300: Rise of an Empire, the sequel (or prequel?) to Zack Snyder’s 2006 film, 300, is an hour and a half of CGI blood splashed to the face. The film, now directed by Noam Murro, follows a Greek general, Themistokles (Sullivan Stapleton) as he leads an army into battle against the Persian army lead by Artemisia (Eva Green). The movie picks up immediately after (or before?) the final shot of the original.

Xerxes rides through the dead bodies of King Leonidas and his army to retrieve Leonidas’ head, and thus begins the exposition. The film juggles between trying to pick up either right before or right after the events the first film. The narrative never really feels sure of what it wants to accomplish or in which order. Lena Headey (Game of Thrones) reprises her role as Queen Gringo and narrates an excruciatingly long bit of expository information about the films antagonists, Xerxes and Artemisia.

This part of the film drags on and had me dozing off. 300: Rise of an Empire peaks during its battle sequences, which are plentiful and full of as much blood and severed body parts you could ask for. All of the slo-mo effects are still a part of the film and Rise of an Empire keeps the same stylistic look that made the original 300 so iconic.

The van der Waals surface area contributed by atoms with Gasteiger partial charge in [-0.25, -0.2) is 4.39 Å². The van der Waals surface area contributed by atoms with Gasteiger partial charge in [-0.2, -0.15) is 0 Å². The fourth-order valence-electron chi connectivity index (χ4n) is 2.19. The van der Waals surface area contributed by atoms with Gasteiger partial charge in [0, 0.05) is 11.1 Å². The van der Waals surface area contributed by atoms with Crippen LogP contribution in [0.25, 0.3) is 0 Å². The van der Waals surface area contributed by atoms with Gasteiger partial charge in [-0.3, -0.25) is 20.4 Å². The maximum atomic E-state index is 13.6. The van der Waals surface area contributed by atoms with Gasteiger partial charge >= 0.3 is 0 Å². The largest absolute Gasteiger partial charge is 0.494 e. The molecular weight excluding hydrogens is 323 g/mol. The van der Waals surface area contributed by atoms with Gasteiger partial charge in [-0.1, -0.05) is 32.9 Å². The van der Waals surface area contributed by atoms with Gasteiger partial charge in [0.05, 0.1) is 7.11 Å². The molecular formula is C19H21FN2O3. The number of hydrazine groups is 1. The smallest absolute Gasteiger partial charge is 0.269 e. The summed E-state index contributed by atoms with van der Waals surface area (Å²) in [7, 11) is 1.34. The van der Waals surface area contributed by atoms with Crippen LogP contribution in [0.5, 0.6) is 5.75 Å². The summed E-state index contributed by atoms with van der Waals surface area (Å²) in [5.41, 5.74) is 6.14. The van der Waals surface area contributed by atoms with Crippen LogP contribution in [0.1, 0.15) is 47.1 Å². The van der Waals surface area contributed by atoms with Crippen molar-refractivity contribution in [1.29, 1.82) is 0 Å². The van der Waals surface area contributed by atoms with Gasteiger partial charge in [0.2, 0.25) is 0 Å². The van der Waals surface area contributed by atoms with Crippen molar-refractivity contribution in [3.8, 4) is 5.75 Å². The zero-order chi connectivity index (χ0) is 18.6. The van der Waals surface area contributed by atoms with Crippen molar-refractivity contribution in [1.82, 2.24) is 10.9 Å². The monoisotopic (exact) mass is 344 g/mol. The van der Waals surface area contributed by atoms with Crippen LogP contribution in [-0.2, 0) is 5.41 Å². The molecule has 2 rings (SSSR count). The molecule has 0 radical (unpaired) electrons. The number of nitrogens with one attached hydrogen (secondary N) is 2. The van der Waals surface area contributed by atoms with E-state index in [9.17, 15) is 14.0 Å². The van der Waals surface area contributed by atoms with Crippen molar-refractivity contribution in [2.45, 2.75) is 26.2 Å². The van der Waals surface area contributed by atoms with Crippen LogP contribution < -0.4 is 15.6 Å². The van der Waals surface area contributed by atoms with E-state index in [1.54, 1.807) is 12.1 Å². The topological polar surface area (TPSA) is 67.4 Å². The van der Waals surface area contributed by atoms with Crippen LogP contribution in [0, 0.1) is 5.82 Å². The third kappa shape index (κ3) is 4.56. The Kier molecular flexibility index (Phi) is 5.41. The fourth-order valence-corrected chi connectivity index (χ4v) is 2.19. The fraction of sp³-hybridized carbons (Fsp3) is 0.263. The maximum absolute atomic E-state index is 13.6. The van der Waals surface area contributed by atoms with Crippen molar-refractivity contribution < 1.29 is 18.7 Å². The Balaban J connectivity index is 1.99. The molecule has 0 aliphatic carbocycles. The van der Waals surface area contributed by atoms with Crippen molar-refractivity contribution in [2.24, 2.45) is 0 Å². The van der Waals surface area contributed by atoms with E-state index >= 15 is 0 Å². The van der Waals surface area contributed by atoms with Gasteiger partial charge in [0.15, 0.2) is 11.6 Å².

Even though Rise of an Empire kept the look of 300 and the same gory battle sequences, the film felt flat and dull compared to the first. The original 300 probably wasn’t meant to launch a franchise and this sequel is proof of that. The strongest part of the film was Eva Green’s strong performance as the main antagonist. She plays evil and malicious well and proves that she has the ability to play a strong, convincing villain. However, even Green’s strong performance couldn’t save this sequel from being anything more than a forgettable actioner. At the end of the day, it just didn’t feel right watching a 300 film without hearing Gerard Butler scream, “This is Sparta!” King Leonidas definitely would not have been entertained.

5/10

About The Author

Full Sail University Creative Writing student, who is addicted to film and television, always looking for more to watch and discuss.